Explores how authoritarian regimes are deploying “sharp power” to undermine democracies from within by weaponizing universities, institutions, media, technology, and entertainment industries.
In recent years, as leading authoritarian countries such as China, Iran, Russia, Saudi Arabia, and Venezuela have become emboldened within the global arena, challenging the liberal international political order, the advanced democracies have retreated rather than responding to this threat.
For almost a decade, Freedom House’s annual survey has highlighted a decline in democracy in most regions of the globe. Some analysts say this shows that the world has entered a "democratic recession." Others dispute that interpretation, emphasizing democracy’s success in maintaining the huge gains it made during the last quarter of the twentieth century.
The uprisings that swept the Arab world beginning in 2010 toppled four entrenched rulers and seemed to create a political opening in a region long impervious to democratization.
Although China has achieved extraordinary economic success without the CCP regime loosening its authoritarian grip, can the country continue its growth without political reform?
Democracy in East Asia offers a comprehensive treatment of the political landscape in both Northeast and Southeast Asia, including discussions of China, Japan, South Korea, Taiwan, Indonesia, the Philippines, Malaysia, Singapore, Thailand, Cambodia, Laos, Vietnam, and Burma (Myanmar).
"Liberation technology" can help mobilize citizen protest and oust autocracies. Authoritarians can also use technology to stifle protest and target dissenters. Who will win the technological race between "netizens" demanding freedom and authoritarians determined to stay in power?
"[This] elegantly written and rigorously structured volume … constitutes an important landmark in the comparative study of democratization."—Carlos Santiso, Forum for Development Studies
"Well worth reading…. A high-quality comparative political science analysis of democratic consolidation in South Korea."—Mette Skak, Political Studies
Drawn from outstanding articles published in the Journal of Democracy, The Global Divergence of Democracies follows the enthusiastically received earlier volume, The Global Resurgence of Democracy.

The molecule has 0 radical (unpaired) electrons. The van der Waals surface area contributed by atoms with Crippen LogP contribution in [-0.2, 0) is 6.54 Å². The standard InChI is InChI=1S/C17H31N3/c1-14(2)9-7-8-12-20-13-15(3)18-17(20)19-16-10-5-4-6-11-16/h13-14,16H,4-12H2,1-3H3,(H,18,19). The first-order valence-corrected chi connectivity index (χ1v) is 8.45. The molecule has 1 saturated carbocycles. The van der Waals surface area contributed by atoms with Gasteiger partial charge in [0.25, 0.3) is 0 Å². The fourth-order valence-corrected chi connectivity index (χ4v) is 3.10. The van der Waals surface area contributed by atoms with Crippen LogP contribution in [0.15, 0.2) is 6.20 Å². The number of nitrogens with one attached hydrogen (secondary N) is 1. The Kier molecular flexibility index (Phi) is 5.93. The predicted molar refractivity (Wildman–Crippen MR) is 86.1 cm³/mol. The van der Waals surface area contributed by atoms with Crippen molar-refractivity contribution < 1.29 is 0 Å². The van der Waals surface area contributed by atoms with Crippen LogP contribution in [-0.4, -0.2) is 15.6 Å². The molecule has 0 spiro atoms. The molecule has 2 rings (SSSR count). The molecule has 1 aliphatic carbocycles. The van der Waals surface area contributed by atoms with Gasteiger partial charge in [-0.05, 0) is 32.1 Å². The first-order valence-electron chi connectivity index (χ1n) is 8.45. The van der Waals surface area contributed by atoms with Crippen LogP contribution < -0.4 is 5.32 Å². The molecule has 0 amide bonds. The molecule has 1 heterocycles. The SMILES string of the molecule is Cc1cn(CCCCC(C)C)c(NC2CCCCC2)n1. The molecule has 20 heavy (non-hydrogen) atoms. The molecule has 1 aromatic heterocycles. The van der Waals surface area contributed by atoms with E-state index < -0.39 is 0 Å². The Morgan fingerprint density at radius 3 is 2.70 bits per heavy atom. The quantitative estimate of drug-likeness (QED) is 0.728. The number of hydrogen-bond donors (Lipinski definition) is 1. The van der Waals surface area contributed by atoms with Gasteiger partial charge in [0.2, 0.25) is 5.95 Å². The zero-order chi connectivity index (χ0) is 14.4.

"Capitalism, Socialism, and Democracy Revisited is must reading for anyone who considers him- or herself a political economist, and it should also appeal to those probing the uncertainties of contemporary democratization."—Philippe C. Schmitter, Stanford University.
"Presents thought-provoking notions of the ways in which we view both nationalism and democracy and provides some valuable ideas for working toward a more stable world."—Journal of International Affairs
"A useful compilation popularizing the work of an influential journal… The Journal of Democracy is an effective tribune for mainstream U.S. thinking on these issues."—Political Studies
"Provides a wealth of information and some fresh thinking on the role of the military and civil-military relations in many parts of the world. The intellectual quality of most contributions is high and they are concise and well-written."—Dirk Berg-Schlosser, Commonwealth and Comparative Politics
This book addresses such broad issues as whether democracy promotes inequality, the socioeconomic factors that drive democratic failure, and the basic choices that societies must make as they decide how to deal with inequality.
The global trend that Samuel P. Huntington has dubbed the "third wave" of democratization has seen more than 60 countries experience democratic transitions since 1974. While these countries have succeeded in bringing down authoritarian regimes and replacing them with freely elected governments, few of them can as yet be considered stable democracies.
"Asian and non-Asian authors debate the desirability of democracy in East Asia… The two editors… do an excellent job introducing the issues, ideas, and approaches of the fifteen authors."—Foreign Affairs
Political parties are one of the core institutions of democracy. But in democracies around the world, there is growing evidence of low or declining public confidence in parties. But are they in decline, or are they simply changing their forms and functions?
Is the challenge of building and consolidating democracy under postcommunist conditions unique, or can one apply lessons learned from other new democracies? The essays collected in this volume explore these questions, while tracing how the countries of Eastern Europe and the former Soviet Union have fared in the decade following the fall of communism.
"Emerging Market Democracies provides useful insights into topics that connect market economies to various nations' politics, especially efforts at democratization, and compares and contrasts two important regions of the world in their quests for modernization."—John F. Copper, Asian Affairs